Now in my case, we are not traveling so far for our summer rest that I have outrun my sense of the absurd. For starters I cannot seem to outdistance my own folly, for I have fallen into the trap of reading the marketing material about the vacation properties on offer. As if this could tell me anything about what sort of environment will foster relaxation and restoration! The greatest threat to our peace of mind lies within our own minds, and these we carry with us no matter how distantly we travel.

But there I was, Deuteros, reading about houses arranged in military order by number of bedrooms, bathrooms, and rows distant from the beach. Shocked at the geometric progression in price as properties inch closer to the shore and the surprising jumps as each bedroom gets tacked on. After some time perusing the offerings, you could be forgiven for thinking that a home without a television in every room is akin to a prison sentence, each silent room promising the torture of temporary boredom. “Can you believe they only have TVs in the bedrooms, dining room, and living room, and not the kitchen or bathrooms? How can I possibly evacuate my bowels if I am not accompanied by a screen before my face?” “It is a hardship, dear, but I suppose you could take your iPad with you when the need comes upon you.”

If I sound unkind, and I do to myself as well, it is because I am so disappointed to be reminded yet again that this is apparently what we want. And it must be what we want, because this is what the market offers at every turn: private pools, spas, and furnished patios with gas grills; flat screen TVs in every room and WiFi throughout; a laundry room, a garage, and a walkway to the beach. Tell me, Deuteros, is it the warm embrace of your heated pool, the closed walls of your private gardens, and the flat screens facing your King size beds that bring us to the seaside?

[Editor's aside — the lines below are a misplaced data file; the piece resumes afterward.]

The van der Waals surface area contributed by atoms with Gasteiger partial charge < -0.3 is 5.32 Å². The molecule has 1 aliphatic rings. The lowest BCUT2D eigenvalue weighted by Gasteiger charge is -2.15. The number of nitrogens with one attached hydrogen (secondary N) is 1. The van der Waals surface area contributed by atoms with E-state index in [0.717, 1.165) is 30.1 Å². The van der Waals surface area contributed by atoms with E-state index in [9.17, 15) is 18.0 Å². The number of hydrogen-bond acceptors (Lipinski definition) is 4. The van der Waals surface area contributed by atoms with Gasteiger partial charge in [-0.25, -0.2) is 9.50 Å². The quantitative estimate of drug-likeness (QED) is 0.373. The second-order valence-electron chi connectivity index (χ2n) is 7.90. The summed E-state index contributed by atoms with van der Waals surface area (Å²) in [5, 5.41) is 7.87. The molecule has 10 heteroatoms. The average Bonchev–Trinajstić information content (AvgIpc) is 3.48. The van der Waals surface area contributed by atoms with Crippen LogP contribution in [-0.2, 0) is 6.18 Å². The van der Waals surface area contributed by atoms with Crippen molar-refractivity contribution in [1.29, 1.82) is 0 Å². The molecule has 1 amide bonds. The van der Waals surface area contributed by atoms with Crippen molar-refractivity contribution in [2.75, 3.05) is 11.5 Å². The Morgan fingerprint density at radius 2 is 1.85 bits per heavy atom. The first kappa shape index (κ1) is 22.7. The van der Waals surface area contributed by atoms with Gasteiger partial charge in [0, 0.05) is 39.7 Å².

Or is it that moment when you slip off your shoes and socks near the end of the wooden slat walkway and feel the sand between your toes? When you first note the stiff breeze of Atlantic wind across your face and the unmistakable smell of salt in the air? Could it be upon hearing the reeds in the dunes rustling in the wind as you round the final curve and lay eyes on the ocean? Surely by the time you are out of the soft, dry sand and onto wetter and firmer ground, you will once again be on the way to grounding yourself in what’s important.

To walk along the shore just above the sandpipers, who are themselves rushing to stay just ahead of each advancing wave, is to walk away from worldly cares. With pelicans silhouetted by the setting sun, and dolphins’ beaks occasionally breaking the surface, at that moment who cares whether you walked from the third row or the seventh? Whether you will return to a private pool, a community pool, or no pool at all? Yes you may have a TV on every surface, but still find that you are happiest leaving all screens dark.

It is outside in the wind and salt and sand that we will find ourselves closest to nature, and perhaps our own true natures. And it is inside in the close confines of a family conversation that we will find satisfaction, and perhaps peace.

Be well.